Toll-Like Receptor 2 (TLR2) Polymorphisms Are Associated with Reversal Reaction in Leprosy

Bochud, Pierre-Yves; Hawn, Thomas R.; Siddiqui, M. Ruby; Saunderson, Paul; Britton, Sven; Abraham, Isaac; Argaw, Azeb Tadesse; Janer, Marta; Lue Ping Zhao; Kaplan, Gilla; Aderem, Alan
January 2008
Journal of Infectious Diseases;1/15/2008, Vol. 197 Issue 2, p253
Academic Journal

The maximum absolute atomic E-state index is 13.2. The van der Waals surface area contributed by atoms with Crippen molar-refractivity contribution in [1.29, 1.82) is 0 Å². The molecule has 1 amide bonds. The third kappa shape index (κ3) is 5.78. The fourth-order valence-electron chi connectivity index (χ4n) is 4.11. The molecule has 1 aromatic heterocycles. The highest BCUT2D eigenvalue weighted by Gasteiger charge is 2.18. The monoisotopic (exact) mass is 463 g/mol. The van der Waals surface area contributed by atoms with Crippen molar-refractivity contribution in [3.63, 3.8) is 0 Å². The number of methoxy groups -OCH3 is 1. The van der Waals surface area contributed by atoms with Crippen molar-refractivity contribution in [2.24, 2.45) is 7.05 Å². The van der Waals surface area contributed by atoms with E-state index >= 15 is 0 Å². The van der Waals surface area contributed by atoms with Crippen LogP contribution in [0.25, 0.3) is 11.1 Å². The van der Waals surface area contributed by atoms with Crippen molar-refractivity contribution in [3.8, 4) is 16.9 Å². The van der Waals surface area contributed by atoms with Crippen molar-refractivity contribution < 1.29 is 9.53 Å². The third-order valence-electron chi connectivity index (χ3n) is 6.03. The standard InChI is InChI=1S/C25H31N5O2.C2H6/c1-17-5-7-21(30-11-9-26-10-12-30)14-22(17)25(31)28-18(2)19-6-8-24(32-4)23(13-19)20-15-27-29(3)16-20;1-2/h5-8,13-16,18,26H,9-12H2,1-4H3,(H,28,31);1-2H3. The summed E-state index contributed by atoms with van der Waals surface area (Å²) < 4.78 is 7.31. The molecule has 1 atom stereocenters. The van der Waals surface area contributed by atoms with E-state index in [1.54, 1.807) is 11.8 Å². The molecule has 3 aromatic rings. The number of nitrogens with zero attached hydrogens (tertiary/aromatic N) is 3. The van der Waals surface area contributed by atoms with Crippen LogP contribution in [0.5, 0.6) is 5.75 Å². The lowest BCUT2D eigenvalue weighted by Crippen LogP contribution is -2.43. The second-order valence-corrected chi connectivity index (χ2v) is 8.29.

Background. Leprosy is characterized by a spectrum of clinical manifestations that depend on the type of immune response against the pathogen. Patients may undergo immunological changes known as "reactional states" (reversal reaction and erythema nodosum leprosum) that result in major clinical deterioration. The goal of the present study was to assess the effect of Toll-like receptor 2 (TLR2) polymorphisms on susceptibility to and clinical presentation of leprosy. Methods. Three polymorphisms in TLR2 (597C→T, 1350T→C, and a microsatellite marker) were analyzed in 431 Ethiopian patients with leprosy and 187 control subjects. The polymorphism-associated risk of developing leprosy, lepromatous (vs. tuberculoid) leprosy, and leprosy reactions was assessed by multivariate logistic regression models. Results. The microsatellite and the 597C→T polymorphisms both influenced susceptibility to reversal reaction. Although the 597T allele had a protective effect (odds ratio [OR], 0.34 [95% confidence interval {CI}, 0.17-0.68]; P = .002 under the dominant model), homozygosity for the 280-bp allelic length of the microsatellite strongly increased the risk of reversal reaction (OR, 5.83 [95% CI, 1.98-17.15]; P = .001 under the recessive model). These associations were consistent among 3 different ethnic groups. Conclusions. These data suggest a significant role for TLR-2 in the occurrence of leprosy reversal reaction and provide new insights into the immunogenetics of the disease.


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